11 Mistakes To Avoid When Interviewing For A Legal Job
Posted on Jul 13 2011 at 04:30:59 AM in Law
We’ve all been through it- flubbed a term in an interview, sent the wrong cover letter to the wrong person, accidentally asked the person interviewing you if she was pregnant (she isn’t) … It happens. You can’t prevent every mistake when searching for a job, but you can prepare yourself as much as possible.
Lawmatch has some great tips for once you get to the interviewing process. Not there yet? Take a look at the many attorney, paralegal and legal clerk positions available on Lawmatch. Then make sure you come back to check out these tips to ace your next job interview! We’ve done some research, and here’s the top 11 biggest mistakes job interviewees make:
Not calling your references to tell them they’re a reference.
Make sure you call your references to let them know they’re a reference! This happens more than you know. You want to make sure your references are prepared and know about the position you’re seeking.
Forgetting to take down that Facebook picture of yourself at last year’s Halloween party.
Make sure you go through all your social networking sites. Lock them down, delete pictures, and clean them up. You’d be surprised what a potential employer can find online when they take the time to look.
Not Googling Yourself
Before you even apply for a job, you should know what’s out there about you. Google yourself, click through to the news and blogs search section on Google and check out every listing. If there’s something defamatory, make sure you can either get it taken down or be prepared to explain.
Exaggerating on your resume
We know, we know- everyone does it. That doesn’t mean you should too. Your resume is a direct reflection of who you are. Don’t let it reflect that you stretch the truth. Be honest, and emphasize your accomplishments, but don’t include false information- potential employers can and will find out the truth.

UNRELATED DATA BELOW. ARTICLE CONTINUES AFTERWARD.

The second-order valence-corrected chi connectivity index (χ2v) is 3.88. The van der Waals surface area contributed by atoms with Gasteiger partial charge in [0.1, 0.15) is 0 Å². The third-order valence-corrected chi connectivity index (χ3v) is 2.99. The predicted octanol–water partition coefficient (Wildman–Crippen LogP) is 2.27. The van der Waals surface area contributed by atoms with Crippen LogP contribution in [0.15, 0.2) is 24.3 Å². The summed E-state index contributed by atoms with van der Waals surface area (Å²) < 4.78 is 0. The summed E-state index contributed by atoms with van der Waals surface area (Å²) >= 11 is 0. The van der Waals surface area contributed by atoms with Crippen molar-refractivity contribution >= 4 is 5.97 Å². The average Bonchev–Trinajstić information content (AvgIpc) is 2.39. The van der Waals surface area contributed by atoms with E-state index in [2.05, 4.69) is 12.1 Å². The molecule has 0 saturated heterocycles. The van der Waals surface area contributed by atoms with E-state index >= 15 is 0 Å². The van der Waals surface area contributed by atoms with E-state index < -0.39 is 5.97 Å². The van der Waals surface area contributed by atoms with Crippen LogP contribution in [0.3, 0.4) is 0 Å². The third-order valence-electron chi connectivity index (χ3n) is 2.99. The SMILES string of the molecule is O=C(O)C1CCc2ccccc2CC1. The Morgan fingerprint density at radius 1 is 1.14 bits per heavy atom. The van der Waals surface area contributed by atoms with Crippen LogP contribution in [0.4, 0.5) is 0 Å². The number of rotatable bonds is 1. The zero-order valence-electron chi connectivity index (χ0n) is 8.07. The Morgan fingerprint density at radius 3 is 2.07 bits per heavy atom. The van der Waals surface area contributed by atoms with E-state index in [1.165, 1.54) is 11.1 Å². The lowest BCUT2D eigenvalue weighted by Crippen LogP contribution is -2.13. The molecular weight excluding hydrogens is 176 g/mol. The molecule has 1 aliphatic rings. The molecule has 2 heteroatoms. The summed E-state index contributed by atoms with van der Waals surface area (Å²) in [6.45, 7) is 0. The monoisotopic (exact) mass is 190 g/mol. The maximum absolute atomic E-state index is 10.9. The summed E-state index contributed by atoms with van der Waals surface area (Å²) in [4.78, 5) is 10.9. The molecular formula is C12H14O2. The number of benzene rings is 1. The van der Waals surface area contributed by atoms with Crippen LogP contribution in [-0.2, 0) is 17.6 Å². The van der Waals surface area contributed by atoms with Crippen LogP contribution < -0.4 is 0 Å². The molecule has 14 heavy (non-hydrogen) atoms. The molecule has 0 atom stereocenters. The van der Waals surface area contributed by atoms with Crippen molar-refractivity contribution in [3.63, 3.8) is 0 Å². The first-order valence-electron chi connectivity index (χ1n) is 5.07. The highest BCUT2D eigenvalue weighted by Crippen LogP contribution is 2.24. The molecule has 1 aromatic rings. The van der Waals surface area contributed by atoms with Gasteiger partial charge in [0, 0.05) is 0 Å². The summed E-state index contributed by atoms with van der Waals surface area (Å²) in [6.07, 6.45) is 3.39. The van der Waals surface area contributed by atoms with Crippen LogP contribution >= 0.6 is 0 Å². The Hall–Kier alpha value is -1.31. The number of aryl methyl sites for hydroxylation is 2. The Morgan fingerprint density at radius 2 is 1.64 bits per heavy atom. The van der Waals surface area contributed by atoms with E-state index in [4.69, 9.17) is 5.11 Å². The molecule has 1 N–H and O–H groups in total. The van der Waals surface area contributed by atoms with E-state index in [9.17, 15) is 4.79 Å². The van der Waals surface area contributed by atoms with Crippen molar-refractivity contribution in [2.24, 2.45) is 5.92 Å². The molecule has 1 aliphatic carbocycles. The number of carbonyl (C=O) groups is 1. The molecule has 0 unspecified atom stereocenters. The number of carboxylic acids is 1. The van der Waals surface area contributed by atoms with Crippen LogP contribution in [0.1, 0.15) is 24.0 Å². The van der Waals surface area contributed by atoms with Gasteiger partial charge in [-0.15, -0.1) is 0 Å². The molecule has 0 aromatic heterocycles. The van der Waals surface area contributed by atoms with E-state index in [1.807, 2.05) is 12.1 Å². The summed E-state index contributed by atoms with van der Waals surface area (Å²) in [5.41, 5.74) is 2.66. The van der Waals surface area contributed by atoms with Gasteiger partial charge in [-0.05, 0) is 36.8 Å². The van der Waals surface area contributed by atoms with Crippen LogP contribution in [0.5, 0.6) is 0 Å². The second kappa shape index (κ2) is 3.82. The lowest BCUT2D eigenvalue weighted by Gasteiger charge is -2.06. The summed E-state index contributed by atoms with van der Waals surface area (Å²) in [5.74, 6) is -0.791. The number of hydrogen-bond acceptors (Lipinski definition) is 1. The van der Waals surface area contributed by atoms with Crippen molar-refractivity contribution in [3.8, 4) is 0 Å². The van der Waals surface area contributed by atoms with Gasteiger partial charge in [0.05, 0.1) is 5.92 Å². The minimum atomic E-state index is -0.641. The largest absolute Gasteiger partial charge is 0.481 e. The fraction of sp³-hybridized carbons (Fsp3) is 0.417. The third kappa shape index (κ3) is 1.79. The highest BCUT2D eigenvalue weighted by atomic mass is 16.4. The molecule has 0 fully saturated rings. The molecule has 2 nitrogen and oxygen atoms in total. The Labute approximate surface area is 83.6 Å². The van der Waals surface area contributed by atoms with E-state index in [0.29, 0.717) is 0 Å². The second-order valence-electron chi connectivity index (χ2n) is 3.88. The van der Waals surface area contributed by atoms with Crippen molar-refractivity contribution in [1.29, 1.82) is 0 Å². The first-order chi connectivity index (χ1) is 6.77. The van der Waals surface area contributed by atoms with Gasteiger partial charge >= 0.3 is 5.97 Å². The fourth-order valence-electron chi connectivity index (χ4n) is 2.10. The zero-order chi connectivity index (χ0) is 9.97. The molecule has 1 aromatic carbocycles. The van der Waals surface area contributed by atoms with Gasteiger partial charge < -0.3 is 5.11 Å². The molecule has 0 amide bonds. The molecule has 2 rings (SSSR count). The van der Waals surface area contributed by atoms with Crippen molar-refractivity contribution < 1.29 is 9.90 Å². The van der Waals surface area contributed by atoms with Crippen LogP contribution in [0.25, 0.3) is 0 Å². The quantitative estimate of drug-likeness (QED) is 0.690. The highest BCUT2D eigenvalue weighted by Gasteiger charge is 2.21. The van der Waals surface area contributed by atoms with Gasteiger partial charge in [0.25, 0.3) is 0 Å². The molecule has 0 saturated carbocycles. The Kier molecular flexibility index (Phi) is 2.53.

Not researching the firm or company you’re applying to
Nothing is less impressive than someone who hasn’t done their research. In the legal field, research is a key part of what is required on the job. If you start off your interactions with a company without having done your research, that says a lot about you.
Having a weak handshake
Body language says a lot about a person. When you walk in for an interview, your handshake and your smile are often the first physical impressions a potential employer has. A weak handshake shows you have little confidence and are insecure, not exactly the qualities an employer is looking for. A strong handshake shows you are capable, determined, and interested in who you’re meeting and what you’re doing.
Being rude to or ignoring support staff
Many employers are extremely close with their support staff- secretaries, assistants, etc. who are likely the first people you’ll see when you go in for an interview. Be polite to them, shake their hands, and make them see who you really are. You’d be surprised how many employers turn to their support staff to help them make a final decision.
Talking negatively about former employers
When you’re asked about past experiences or employers, keep your opinion of the company and it’s employees to yourself. Talk about the work you did and focus on the positives.
Not having a good answer to the dreaded “What are your negatives” question
It’s a hard question, that’s why employers ask it. You need to carefully integrate something you might need to work on, and then how you’ve planned on improving on that. Don’t respond with answers like “I work too hard” or “I put too much effort into things”. And definitely don’t say “I don’t have any negatives” because everyone does. Your employer is not expecting you to be perfect- they’re looking for you to be honest and able to solve a problem. Think this through before you go into the interview and have a good answer ready to go.
Disclosing your salary requirements too soon
It’s probably the most difficult part of an interview- the negotiations. It’s a game you must play- disclose your requirements too soon, and you can take yourself out of the running. Waiting too long to state your salary requirements can result in a much lower salary than you were counting on. Have two numbers in your head- the number you want, and the number you’ll settle for. After you’ve been made aware that you’re in fact the candidate of choice for the employer, then you should go somewhere in between the two numbers.
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